It’s more than just a rhetorical question, it’s one that a lot of folks are probably wondering. Why front three or four thousand bucks, or more, to have some strangers work on your home; work, that may or may not have any beneficial purpose in our lifetime? Think about it. You’re going to write a check to someone for a whole lot of money, for them to invade your home anywhere from a couple of days to more than a week, depending on the scope of work required, make a lot of noise, create a big mess (that, by-the-way, will be cleaned up….), all for something that provides no visual stimulation, curb appeal, or immediate gratification or satisfaction.
Well, let’s flip the coin and look at this from another point of view….
Most of us own and drive a car. Every month, we get to fork over an exorbitant amount of money to some company based in IL, WI, CA, WA or NY for the purpose of protecting ourselves in case of an accident, theft, or other event that damages or renders or car, truck, or SUV unusable for whatever reason and for an indiscriminate period of time. Some of us pay more than others, but we all get to pay – that is, providing we own a vehicle. The costs vary based on deductibles, coverage, value, and how many miles we drive a day – and for what purpose. But why do we pay out this sum every month? Well, first off, we’re required to by the state, at least the minimum, called ‘Liability’. Our lien holders require us to have full coverage, which means more money out of our pockets. But I digress, I’m getting off on a tangent here.
We buy ‘car’ insurance on the premise that we will be ‘protected’, ‘covered’, or ‘insured’ if something were to happen to our vehicle. On the practical side, none of us get up in the morning, saying, “You know, I think I’m going to have an accident today, I’d better go buy more coverage on my car!” But, for all intents and purposes, we take that risk every time we get behind the wheel. We have no idea when another driver will lose control of their vehicle, lose their brakes, have a blow-out, fall asleep, speed, or, God forbid, intentionally ram their vehicle into yours. In a fantasy world, we wouldn’t need insurance, because we’d know when something were going to happen and we could prepare for it, avoid that area, hit our brakes, swerve, or just not leave the house that day. In reality, we have no clue.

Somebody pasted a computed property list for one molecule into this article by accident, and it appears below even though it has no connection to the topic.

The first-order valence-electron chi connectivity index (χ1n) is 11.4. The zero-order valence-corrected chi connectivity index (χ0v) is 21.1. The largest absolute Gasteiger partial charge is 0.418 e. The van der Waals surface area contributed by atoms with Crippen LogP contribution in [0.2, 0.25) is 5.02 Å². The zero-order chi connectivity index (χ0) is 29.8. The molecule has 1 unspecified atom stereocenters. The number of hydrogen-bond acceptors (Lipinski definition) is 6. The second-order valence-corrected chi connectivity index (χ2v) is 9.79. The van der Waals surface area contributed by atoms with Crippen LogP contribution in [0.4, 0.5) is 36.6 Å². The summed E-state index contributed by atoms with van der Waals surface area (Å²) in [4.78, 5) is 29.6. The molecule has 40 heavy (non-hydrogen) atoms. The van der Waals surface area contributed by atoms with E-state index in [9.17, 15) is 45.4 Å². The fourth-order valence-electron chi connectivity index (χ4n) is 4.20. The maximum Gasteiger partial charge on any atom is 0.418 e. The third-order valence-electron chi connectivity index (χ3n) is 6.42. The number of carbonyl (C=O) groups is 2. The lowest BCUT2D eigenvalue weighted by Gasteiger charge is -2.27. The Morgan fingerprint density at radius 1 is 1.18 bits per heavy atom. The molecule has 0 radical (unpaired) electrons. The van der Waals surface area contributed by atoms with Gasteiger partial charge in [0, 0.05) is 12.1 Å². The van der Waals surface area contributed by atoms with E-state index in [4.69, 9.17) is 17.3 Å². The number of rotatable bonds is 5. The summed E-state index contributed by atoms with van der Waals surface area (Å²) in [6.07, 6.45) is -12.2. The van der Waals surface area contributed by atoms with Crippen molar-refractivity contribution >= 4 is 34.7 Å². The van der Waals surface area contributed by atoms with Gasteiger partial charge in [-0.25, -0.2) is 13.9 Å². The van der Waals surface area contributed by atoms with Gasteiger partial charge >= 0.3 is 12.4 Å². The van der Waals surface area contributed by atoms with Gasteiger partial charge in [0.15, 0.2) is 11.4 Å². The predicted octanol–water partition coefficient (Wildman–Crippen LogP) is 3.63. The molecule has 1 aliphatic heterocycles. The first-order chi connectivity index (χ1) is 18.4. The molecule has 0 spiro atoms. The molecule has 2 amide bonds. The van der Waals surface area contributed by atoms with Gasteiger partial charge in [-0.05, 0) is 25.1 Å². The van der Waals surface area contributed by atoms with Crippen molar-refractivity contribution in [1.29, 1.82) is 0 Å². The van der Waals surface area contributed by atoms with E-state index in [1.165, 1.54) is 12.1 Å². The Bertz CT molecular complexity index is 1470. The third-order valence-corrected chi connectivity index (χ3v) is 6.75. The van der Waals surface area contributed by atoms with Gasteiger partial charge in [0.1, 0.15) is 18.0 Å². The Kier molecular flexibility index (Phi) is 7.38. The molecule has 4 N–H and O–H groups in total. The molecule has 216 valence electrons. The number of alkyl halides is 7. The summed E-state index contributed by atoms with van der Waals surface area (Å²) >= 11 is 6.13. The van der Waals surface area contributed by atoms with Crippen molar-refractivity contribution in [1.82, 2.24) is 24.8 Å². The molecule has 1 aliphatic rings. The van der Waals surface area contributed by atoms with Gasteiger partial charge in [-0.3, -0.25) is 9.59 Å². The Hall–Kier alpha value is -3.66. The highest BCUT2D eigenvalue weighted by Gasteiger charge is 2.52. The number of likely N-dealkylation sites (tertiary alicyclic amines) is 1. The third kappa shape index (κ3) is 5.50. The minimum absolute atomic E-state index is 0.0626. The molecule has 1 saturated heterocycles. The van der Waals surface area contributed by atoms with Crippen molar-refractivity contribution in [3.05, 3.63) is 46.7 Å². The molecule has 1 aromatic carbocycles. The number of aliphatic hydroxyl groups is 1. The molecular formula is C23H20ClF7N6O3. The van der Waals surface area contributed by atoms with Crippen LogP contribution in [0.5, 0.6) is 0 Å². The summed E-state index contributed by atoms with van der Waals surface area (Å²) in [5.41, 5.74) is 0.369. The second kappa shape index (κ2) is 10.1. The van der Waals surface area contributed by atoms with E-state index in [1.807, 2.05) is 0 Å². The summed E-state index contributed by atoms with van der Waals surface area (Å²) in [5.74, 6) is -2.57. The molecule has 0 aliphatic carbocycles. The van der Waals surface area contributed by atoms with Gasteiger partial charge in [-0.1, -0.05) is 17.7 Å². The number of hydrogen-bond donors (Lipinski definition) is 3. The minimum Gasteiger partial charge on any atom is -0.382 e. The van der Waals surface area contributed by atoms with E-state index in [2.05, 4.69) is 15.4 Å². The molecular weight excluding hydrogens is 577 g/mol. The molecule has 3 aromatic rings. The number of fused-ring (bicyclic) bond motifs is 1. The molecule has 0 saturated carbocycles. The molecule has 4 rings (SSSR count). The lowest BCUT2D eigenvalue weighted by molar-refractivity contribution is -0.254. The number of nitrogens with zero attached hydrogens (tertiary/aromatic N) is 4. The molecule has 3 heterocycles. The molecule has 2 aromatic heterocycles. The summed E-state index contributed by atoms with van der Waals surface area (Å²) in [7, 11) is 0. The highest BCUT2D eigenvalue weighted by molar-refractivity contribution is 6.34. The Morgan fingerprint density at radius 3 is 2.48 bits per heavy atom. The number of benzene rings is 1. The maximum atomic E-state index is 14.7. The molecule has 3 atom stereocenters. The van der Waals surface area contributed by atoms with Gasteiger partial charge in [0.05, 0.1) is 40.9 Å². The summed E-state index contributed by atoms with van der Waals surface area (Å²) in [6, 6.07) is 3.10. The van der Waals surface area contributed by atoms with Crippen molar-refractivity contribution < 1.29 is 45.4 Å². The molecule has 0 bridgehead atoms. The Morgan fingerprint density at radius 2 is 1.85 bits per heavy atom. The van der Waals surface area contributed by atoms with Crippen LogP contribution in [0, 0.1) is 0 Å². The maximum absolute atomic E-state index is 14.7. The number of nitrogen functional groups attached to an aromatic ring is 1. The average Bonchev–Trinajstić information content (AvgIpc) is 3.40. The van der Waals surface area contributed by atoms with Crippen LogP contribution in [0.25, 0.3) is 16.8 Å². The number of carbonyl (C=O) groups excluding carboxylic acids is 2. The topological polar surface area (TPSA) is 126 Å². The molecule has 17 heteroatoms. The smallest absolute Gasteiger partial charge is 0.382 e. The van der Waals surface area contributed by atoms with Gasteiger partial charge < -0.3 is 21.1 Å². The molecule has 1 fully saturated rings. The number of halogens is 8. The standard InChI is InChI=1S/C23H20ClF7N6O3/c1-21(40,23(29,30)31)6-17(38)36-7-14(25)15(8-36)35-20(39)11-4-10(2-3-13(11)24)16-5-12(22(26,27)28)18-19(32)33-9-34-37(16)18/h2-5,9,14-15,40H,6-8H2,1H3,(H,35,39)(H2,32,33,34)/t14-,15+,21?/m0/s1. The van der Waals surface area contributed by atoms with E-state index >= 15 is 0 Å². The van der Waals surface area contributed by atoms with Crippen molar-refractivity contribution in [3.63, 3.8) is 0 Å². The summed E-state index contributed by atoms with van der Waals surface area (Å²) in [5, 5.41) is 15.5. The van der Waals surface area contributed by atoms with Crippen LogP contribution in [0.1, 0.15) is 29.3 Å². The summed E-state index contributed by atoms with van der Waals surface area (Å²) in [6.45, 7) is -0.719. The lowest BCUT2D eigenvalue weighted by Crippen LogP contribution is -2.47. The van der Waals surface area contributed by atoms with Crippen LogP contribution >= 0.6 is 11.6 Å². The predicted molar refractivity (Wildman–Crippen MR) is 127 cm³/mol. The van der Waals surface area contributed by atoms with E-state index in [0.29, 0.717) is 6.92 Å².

The same goes for health insurance, life insurance, home owners insurance, etc… If we all had crystal balls that were, clear, concise, and prophetic on a regular basis, we might not have a need any of those coverages. Alas, we are all swirling around on this planet with no clue what the next minute will bring us, let alone, to what context, degree, or depth. What matters, is that YOU ARE COVERED. You’re insured. You’re protected.
The same holds true for a seismic retrofit for your home. The short term inconvenience of a group of people coming into your home with a bunch of noisy tools, drilling holes into your foundation, nailing, gluing, hammering, with compressors running, ideally, will have the beneficial affect of protecting your home. With the additional cost of earthquake insurance (on top of your homeowners coverage), high deductibles (anywhere from 10% – 25% of the policy’s coverage… if the policy coverage is for $500,000, you may be on the hook for up to the first $125,000 before the insurance company pays a penny), restrictions on the age of the structure, and limited coverage to periphery damages (fire caused as a direct result of the earthquake, slides, floods, etc…), knowing your home has a better-than-average-chance at successfully surviving an earthquake of almost any magnitude has got to provide you with something few other things can. PEACE OF MIND. It’s not a cost that you fork out month after month, year after year, hoping that when an earthquake does hit, you’ll be covered. A seismic retrofit, performed by a reputable company, correctly engineered, inspected, permitted, and approved, should be a one time expense. Once it’s done, it’s done.
So, why should you seismically retrofit your home? Like everything else in life, one of the only real constants is the unknown. Don’t put yourself in a situation where you say to yourself for the rest of your life, “I wish I would have….”. Give yourself and your family reason to say, “I’m glad I did….”.
Until next time! Be prepared!